Kevin Patton: I suggest that you consider making that online persona informal, if possible. As informal as possible, without blurring the line between professor and student. As I’ve already mentioned a few times, that word supportive, make it really super supportive. That’s our role as teachers, at least the way I see it. We’re there to be facilitators and mentors. To be a good facilitator or mentor or coach, we need to really project the idea that we’re there for support, that they can rely on us for support.

Kevin Patton: Here’s a trick, and it’s a trick I mentioned back in episode 12 when I was talking about storytelling, and that is smile before you do anything online. Before you answer an email or a direct message, before you respond to something in a discussion forum, before you start grading any of the material that needs to be graded, before you post an announcement or compose an announcement or news item for that course, smile first. That kind of gets you into the mode you need to be in, even if you’re frustrated. Even if you’re angry, like, “I’ve told them a million times. Why are they doing this the wrong way?” Before you post that announcement, you want to smile first and get into that online teaching persona, that friendly, informal, supportive persona that you’ve been developing so you don’t lose it and break the stride of that. So just smile. Good technique for coming across in a positive, friendly manner.

Kevin Patton: Sort of along those lines is the idea, and I do this all the time, I think of myself, I literally think of myself as a highly skilled customer-service professional. We’ve all interacted with them, right? We know those that really make us feel good and make us feel like they’re helping us, and really feel like we’re getting something done. They’re the ones who let you vent and don’t stop you and try to correct you. They just let you vent. Then when it’s appropriate, they respond. They say, first thing off, usually, what they’ll say is, “I understand your frustration. I understand how frustrated you must feel in that situation.” Then what’s the next thing they say? “It’s okay, I can help you with that,” or, “I’m here to help.”

Kevin Patton: Why can’t we do that? Why can’t we let the student vent a little bit, online, or if they’re calling us up, or leaving us a voice message or whatever, let them vent. Let it hang there for a moment, and then respond and say, “Oh, wow. You must really be frustrated. I can understand that you’re frustrated. I hear that. I’m here to help.” What you’ve done is you’ve validated their feelings, you’ve told them that you listened, and that you understand. Even if you don’t completely understand, you can ask some followup question to really get to the detail. But that you understand the overall gist of what they’re talking about, or even just understanding the fact that they’re frustrated. Then follow up with that all important I’m here to help you.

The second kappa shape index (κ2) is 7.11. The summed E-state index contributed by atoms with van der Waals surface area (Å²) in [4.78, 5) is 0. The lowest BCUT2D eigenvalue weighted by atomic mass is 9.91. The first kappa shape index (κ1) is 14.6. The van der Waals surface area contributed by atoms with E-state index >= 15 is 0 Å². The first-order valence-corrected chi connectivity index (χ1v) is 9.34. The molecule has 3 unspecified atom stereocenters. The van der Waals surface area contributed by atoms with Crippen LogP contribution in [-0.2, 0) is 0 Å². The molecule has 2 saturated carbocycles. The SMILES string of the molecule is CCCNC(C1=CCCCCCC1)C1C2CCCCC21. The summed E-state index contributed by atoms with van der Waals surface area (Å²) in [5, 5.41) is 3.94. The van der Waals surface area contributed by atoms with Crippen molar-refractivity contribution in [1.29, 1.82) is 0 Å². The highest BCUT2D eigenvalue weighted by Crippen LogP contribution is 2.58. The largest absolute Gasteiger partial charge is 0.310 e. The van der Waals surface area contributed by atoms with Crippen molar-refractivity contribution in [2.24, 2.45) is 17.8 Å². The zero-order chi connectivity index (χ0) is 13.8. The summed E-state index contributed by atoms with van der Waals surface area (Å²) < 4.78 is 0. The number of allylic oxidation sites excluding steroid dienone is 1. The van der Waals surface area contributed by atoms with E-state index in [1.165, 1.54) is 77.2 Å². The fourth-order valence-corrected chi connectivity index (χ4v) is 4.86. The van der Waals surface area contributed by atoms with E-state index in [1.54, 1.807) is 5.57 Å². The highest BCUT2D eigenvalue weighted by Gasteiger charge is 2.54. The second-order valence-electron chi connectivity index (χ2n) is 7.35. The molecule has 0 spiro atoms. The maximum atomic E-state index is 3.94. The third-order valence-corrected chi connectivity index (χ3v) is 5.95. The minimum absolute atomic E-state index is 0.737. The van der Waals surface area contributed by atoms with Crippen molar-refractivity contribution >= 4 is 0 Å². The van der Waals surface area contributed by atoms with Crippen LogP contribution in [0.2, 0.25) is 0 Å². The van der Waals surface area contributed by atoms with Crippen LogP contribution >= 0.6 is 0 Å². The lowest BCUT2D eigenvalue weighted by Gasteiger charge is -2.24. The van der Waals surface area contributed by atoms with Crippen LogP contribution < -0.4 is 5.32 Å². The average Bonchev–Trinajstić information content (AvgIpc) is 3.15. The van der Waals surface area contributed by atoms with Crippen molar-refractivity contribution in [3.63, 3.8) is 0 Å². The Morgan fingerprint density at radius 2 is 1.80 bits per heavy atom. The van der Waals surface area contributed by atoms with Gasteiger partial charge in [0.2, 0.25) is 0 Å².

Kevin Patton: Then that kind of implies, and you might even go a little bit further and state that you’re ready to take some responsibility for making sure that they find the help they need. Now what I typically do is help guide them to help themselves. I help guide them to their next step. I get them talking about that, responding back and forth and get them to see what their next step should be, but sometimes they really do just need to be told, “Do this next.” Then they can take it from there, so it depends on the situation. The idea is you don’t just leave them hanging there. You don’t do this, “You should know how to do that,” or, “It’s in the syllabus.”

Kevin Patton: It’s okay to say, “It’s in the syllabus,” but what I’ve found is it doesn’t really take more than a few seconds to copy and paste something from the syllabus. I keep my syllabus file on my desktop there ready to open so I can just copy that section, and say, “Well remember in the syllabus,” so it kind of little passive aggressive maybe, a little bit, there but if you do it in a friendly manner, it’s passive, but not aggressive. Then as you say, “Remember in the syllabus where I explained,” and then just paste it right in, and say, “Here it is. It’s on page two of the syllabus. Here’s what you need to do.” It kind of jiggles them a little bit to say, “You know, maybe you should have looked at the syllabus,” so hopefully they’ll do that next time and realize oops, I guess I should have done that.